C&C 27 Association – Props

The following is information submitted to the Forum on prop choices. Negative opinions have been provided along with positive ones to give a sense of the range of possibilities. If you have a match that isn't covered (or that is, and you'd like to reinforce comments here), please let us . All props are 2-blade, right-handed unless otherwise noted.

Most shafts are 7/8" but there are reportedly some 1" out there. The taper is probably SAE (aka, 'Standard'), but you should ask a prop shop to check. These boats are old enough that a previous owner may have slipped something different in there.

Many people don't like the Martec and Michigan Wheel non-geared folding props because they have little reverse thrust, but non-geared props are relatively inexpensive when new (from Martec – MW has dropped their line), cheap when used and have a very small frontal area compared to geared props, hence slightly less drag. They do get worn with use, but can be refurbished at prices better than new. Martec operates its own refurbishing service; in addition many prop shops can do the required work.

Prop walk - All props "walk" to one side, particularly in reverse when starting from stationary (the stern of a 27 with a standard engine and prop setup swings to port when put in reverse). The way to avoid this is to get some way on the boat and some flow over the rudder so it is effective in counteracting the swing. (3-blade props have the reputation of being less prone to walk, not because they are inherently less prone to it, but because even at low revs, their far greater blade area and consequent thrust gets the boat moving more quickly and the rudder working more effectively, before the stern starts to walk.)

Instead of putting the engine in gear and easing on the throttle, shift into reverse and give the engine a shot of power; in other words, rather than accelerating from idle to 1,000 rpm, run up to 1,500 or so, but just until the boat begins to move. At that point, drop back to a point midway between 1,500 and idle. That little shot of power will give you enough motion to allow your rudder to bite, and if you give your rudder a touch of starboard helm to counteract residual walk, you'll exit your slip under control and straight as a die.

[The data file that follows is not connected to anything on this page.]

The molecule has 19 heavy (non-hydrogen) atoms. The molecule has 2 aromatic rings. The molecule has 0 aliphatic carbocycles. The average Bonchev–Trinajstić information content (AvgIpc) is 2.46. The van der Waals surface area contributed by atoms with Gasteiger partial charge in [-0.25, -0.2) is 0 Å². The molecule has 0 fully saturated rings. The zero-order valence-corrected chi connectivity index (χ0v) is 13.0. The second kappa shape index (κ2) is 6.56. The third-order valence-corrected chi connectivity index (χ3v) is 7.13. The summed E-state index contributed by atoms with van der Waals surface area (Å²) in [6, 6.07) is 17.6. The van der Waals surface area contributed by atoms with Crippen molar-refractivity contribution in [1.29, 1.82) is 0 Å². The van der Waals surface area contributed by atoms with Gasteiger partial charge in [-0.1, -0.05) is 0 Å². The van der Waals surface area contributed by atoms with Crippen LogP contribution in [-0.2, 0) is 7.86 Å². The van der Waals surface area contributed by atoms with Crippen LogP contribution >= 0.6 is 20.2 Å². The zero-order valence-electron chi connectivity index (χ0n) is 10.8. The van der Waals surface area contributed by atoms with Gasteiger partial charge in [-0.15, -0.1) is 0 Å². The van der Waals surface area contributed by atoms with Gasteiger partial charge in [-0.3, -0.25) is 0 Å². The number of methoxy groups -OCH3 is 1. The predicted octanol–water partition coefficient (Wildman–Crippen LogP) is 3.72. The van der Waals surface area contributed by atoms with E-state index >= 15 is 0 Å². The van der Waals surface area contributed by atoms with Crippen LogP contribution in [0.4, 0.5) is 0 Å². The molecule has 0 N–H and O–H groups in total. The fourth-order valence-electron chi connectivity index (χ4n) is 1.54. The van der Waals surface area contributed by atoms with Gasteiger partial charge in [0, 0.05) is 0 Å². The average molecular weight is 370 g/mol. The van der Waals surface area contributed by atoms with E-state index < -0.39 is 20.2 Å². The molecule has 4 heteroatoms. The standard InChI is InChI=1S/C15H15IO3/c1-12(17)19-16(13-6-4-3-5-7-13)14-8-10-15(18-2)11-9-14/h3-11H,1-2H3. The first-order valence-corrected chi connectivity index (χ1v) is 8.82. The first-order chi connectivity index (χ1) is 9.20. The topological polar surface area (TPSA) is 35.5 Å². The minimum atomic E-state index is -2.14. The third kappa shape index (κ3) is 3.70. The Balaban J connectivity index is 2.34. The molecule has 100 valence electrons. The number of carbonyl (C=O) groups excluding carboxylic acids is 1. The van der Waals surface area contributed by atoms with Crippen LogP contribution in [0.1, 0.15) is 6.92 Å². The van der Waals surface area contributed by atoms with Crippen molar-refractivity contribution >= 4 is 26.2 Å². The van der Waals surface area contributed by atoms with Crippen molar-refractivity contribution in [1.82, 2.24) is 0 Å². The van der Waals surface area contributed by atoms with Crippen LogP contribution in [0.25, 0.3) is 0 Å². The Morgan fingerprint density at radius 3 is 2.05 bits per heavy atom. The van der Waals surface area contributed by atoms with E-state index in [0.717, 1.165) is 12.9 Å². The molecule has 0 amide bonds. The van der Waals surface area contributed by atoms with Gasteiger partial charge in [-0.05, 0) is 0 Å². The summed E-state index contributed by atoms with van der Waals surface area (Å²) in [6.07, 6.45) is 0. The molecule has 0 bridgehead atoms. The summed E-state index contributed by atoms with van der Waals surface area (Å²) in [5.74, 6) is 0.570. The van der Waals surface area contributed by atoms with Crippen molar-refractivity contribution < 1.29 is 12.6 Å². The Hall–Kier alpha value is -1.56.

Do something similar when stopping - rather than easing into reverse, shift and give the engine a good shot of power. That burst of reverse thrust will stop the boat reliably and quickly enough that there is no time for prop-walk.

"After I saw someone handling a boat this way, I took out a C&C 34 (with a Martec folder, a worst-case combo) and practised around a plastic buoy (so I could run into it with impunity). In short order I could put that boat anywhere I wanted. It wasn't difficult - in fact it was fun - and since then, I've had no qualms about putting Towser or any other boat anywhere." - David Weatherston

Vibration in props – First, the vibration may not be in the prop; misalignment of the engine, insufficiently tight coupling bolts, a badly worn or very slightly bent shaft, or a worn cutless bearing may be the root cause. Overtime, a Mk V, had a persistent problem that was solved by going to a Martec. Subsequent investigation showed that the limit stops on the original Gori had worn, so the prop was opening into an uneven state, unbalancing it. Sometimes it would smoothe out after running for some time, sometimes not. Owner Dave Moores related, "My mechanic showed me where the limit-stops on the Gori get flattened over time and allow the blades to go over-centre. Unless the wear is exactly symmetrical each blade takes a slightly different angle and that causes the vibration."